Chapter 47 The Significance Of A Kiss

Judas…kissed Him (Matthew 26:47-49).

This woman…hath not ceased to kiss my feet (Luke 7:45).

Let Him kiss me with the kisses of His mouth (Song of Solomon 1:2).

A kiss has many meanings in Scripture. Joseph kissed all his brethren as a token of reconciliation (Genesis 45:15). David kissed Jonathan in their final farewell—a kiss of friendship (1 Samuel 20:41). The father of the prodigal son “fell on his neck and kissed him” on the son’s returning (Luke 15:20). In the Church, Paul admonished believers to “greet one another with an holy kiss” (1 Corinthians 16:20).

As to the latter we must remember that, as in the Far East today, men and women sat separately, and greeted one another separately, so that this kiss was no doubt confined to members of the same sex. It was a “kiss of love” (1 Peter 5:14) and had the same effect as a love feast in India—it abolished all social distinctions and any spirit of discrimination and partiality.

The Kiss of Judas

“Now he that betrayed Him gave them a sign, saying, Whomsoever I shall kiss, that same is He: hold Him fast. And forthwith he came to Jesus, and said, Hail, Master; and kissed Him” (Matthew 26:48-49). The word used here means fervently. This betrayal kiss was more demonstrative than the ordinary kiss of a formal greeting. Never in all the years of His association with the intimate band of disciples did Judas ever call Jesus, Lord! His discipleship had been play acting—the very essence of hypocrisy.

Judas had privileges few men ever had. He companied with our Lord and belonged to a band of men who were to attend Him in His impeccable walk on earth, to hear His purpose to undergo the uttermost of God’s wrath and to drink the very dregs of anguish for man’s redemption. He must have seen the signs of coming distress on our dear Lord’s face as He approached the mysteries of His substitutionary sacrifice and the shameful cross.

Was Judas so perverse and hardened that he never at any time read the language of the Saviour’s heart, interpreted His incessant prayers, the meaning of His mighty pleadings, the appeal of His outstretched hands? Yet Judas betrayed Him, and did so with the sweetest symbol of love. It is the only time we read of anyone kissing the Saviour’s face, and it was with the filthy lips of this wretch of all humankind, whose very name has become a symbol of infamy.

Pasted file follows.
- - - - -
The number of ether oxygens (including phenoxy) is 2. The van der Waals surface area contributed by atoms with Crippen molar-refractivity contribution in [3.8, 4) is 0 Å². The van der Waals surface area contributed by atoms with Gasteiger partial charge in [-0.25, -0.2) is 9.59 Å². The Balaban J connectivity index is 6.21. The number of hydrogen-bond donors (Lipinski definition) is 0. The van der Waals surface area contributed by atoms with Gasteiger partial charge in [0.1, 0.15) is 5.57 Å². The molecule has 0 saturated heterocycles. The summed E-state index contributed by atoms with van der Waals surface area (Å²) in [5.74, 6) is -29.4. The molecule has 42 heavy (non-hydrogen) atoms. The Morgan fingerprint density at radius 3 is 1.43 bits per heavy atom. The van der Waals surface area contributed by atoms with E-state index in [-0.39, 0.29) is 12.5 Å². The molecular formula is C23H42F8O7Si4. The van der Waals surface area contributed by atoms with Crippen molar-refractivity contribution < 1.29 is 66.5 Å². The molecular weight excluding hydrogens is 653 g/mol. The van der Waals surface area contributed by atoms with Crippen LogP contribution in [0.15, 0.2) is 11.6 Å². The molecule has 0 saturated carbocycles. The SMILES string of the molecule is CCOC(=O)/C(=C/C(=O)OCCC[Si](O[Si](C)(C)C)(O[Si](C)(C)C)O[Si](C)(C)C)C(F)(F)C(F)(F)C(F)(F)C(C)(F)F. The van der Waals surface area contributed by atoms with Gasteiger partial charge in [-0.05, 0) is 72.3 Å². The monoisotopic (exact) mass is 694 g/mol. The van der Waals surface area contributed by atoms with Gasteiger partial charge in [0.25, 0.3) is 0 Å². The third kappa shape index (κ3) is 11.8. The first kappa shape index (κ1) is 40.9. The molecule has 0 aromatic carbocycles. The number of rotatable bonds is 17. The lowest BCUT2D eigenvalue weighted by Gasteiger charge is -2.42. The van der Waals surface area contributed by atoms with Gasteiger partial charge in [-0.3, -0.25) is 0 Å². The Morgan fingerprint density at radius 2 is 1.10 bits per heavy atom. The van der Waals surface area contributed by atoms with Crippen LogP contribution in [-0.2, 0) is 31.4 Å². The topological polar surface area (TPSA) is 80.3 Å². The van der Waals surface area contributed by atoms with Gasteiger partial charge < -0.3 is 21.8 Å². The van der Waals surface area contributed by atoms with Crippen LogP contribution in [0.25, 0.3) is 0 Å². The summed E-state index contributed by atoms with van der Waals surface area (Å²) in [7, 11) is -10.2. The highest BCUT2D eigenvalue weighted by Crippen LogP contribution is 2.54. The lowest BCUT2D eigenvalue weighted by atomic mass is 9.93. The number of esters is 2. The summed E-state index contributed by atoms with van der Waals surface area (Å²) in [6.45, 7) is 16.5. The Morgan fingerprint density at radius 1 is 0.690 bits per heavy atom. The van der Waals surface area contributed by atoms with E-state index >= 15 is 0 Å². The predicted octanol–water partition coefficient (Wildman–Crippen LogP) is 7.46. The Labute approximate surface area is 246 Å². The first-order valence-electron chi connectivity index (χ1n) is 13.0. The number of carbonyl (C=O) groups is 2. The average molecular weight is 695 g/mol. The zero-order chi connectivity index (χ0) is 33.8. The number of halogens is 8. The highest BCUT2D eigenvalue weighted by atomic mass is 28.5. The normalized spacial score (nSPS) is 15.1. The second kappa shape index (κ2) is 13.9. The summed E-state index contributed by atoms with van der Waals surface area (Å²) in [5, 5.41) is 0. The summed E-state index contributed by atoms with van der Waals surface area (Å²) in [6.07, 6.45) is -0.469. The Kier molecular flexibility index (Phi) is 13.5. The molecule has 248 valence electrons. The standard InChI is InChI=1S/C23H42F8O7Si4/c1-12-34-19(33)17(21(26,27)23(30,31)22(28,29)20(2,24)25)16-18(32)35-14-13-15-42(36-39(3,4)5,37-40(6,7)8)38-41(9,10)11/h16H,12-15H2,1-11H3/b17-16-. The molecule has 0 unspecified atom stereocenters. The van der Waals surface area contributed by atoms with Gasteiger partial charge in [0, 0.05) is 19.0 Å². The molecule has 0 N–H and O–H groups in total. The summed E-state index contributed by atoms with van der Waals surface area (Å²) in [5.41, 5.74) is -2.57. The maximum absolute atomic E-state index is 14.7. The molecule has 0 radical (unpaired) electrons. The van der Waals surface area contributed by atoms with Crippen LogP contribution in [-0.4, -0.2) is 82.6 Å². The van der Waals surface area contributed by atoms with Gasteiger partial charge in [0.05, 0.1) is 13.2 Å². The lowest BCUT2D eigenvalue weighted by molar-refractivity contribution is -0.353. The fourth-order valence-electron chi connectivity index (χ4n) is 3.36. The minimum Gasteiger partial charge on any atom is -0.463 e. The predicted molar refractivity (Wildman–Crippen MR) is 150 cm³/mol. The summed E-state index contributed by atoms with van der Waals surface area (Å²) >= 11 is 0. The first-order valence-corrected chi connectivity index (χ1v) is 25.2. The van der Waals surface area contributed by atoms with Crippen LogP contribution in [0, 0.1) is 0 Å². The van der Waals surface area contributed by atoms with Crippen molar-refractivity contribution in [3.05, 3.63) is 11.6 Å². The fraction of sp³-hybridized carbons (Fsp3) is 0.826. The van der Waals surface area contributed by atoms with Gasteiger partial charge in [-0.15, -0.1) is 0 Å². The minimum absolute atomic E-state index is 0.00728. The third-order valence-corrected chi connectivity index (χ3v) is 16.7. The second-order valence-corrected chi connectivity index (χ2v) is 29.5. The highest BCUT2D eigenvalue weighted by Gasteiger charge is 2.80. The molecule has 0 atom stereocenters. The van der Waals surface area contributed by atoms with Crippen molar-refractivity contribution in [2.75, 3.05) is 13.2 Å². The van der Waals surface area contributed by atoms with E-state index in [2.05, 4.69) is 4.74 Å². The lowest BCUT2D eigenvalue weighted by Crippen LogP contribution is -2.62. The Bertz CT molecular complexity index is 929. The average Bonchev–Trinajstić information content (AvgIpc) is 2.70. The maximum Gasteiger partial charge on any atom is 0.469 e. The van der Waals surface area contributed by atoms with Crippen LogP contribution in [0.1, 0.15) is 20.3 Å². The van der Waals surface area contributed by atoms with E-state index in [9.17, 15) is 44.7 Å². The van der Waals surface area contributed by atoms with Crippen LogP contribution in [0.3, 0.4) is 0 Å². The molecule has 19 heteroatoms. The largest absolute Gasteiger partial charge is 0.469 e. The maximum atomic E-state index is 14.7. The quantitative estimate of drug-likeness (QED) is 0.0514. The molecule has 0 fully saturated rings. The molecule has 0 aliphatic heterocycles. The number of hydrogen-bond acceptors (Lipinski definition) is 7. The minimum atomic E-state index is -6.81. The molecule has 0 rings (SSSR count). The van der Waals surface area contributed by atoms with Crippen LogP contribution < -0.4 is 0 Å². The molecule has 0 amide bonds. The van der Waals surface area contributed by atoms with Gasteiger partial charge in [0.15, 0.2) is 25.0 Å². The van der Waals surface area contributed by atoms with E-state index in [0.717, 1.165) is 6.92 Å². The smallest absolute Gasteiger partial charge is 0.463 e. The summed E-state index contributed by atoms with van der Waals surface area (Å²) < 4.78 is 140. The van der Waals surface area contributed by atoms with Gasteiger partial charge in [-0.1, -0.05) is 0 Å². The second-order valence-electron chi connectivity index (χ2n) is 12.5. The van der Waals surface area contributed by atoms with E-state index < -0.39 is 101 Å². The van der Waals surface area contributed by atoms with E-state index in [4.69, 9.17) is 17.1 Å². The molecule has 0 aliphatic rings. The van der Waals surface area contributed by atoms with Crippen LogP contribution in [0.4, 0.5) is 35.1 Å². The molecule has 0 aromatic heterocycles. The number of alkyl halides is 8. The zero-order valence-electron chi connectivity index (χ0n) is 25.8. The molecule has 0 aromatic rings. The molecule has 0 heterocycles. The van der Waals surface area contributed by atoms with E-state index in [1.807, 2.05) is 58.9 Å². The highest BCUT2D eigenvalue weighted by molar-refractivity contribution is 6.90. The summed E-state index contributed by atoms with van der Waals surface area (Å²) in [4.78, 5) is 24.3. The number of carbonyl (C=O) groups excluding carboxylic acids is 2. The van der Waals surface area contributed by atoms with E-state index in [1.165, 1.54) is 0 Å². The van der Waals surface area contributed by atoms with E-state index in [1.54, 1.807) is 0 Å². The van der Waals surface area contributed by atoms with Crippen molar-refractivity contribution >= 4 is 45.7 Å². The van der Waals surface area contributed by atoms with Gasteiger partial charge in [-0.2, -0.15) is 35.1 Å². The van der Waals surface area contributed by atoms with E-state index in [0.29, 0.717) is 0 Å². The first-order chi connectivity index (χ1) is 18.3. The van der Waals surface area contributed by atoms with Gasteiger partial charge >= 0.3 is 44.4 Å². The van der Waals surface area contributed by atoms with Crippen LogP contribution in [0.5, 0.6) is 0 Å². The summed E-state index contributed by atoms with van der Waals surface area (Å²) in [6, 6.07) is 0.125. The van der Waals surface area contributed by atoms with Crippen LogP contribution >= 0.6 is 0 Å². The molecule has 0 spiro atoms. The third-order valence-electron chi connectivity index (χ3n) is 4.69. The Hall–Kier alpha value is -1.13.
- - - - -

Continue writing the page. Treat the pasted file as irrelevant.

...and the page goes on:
The Kiss of Love by a Woman

“Seest thou this woman?” said our Lord in a gentle but stinging rebuke to Simon the Pharisee, who had given Him no water to wash His feet, no kiss of greeting, no oil for His refreshing. “This woman since the time I came in hath not ceased to kiss my feet” (Luke 7:45). It is not likely that the woman was Mary Magdalene, nor Mary of Bethany, though the latter did much the same in anointing the Lord. This woman was a woman of sin, and our Lord’s forgiveness had brought forth this act of pure devotion. She had tasted that the Lord is gracious and expressed her love of Him in this lowly and loving act of kissing His feet.

This act of complete devotion brought from the Saviour an assurance to Simon of her sins forgiven, “Her sins, which are many, are forgiven; for she loved much” (verse 47). That word must have dropped in her guilt-ridden soul like “sweet smelling myrrh” and carried its own blessing and refreshing. Her kisses upon His feet expressed her deep sense of her un-worthiness, but also demonstrated a soul now filled with love of Him. She had no doubt heard His public utterances of good news and sought Him out. What vehemence of affection! How much her heart was set upon God’s beloved Son! How desirous she was of His word of forgiveness! Her kisses on His feet were out of the abundance of her heart and must have given a great deal of satisfaction to our Lord.

The Kiss Desired by His Elect Bride, the Church

“Let Him kiss me with the kisses of His mouth” (Song of Solomon 1:2). This book is “the song of songs” that is, unexcelled by any other song and unsurpassed by any other song, whether of divine or human origin. There is no adequate interpretation of this song except that which relates it to the love union between Christ and His Church. He is the Bridegroom-Lover; she the elect bride.

Here she desires a new discovery of His love, a new touch of His love upon her life. Here the kiss has spiritual significance since in this book we are in the realm of heavenly things. She seeks something more intimate and real than mere form and ceremony. Rather, she seeks “the kisses of His mouth.” The love of Christ is a believer’s true desire. It is the purest desire of the human soul to long after some special manifest demonstration of it, which has the effect of raising our affections toward Him.

To have such a touch of His love upon our lives is a believer’s heaven on earth, and the beginning of glory. A believer prefers this to all the most excellent things of earth. It is a surprising and astonishing grace that the blessed Lord of glory would stoop to kiss such wretches as we are, and to receive us into His loving embrace.

When we gather to Him, we should do so with this fond desire. True, we are here at the remembrance feast to express our devotion to Him, but the best incentive to do that will be to feel His touch of love upon our own lives. It would not be inappropriate at all to come to this feast of love with this desire: “Let Him kiss me with the kisses of His mouth.”

Longing for the Bride, Lord Jesus,
Of Thy heart,
To be with Thee in the glory,
Where Thou art:
Love so groundless, grace so boundless,
Wins my heart.

When Thy blood-bought Church, Lord Jesus,
Is complete;
When each soul is safely landed
At Thy feet;
What a story in the glory
She’ll repeat!

Then Thy Church will be, Lord Jesus,
The display
Of Thy richest grace and kindness
In that day;
Marking pages, wondrous stages,
O’er earth’s way.

Miss C. A. Wellesley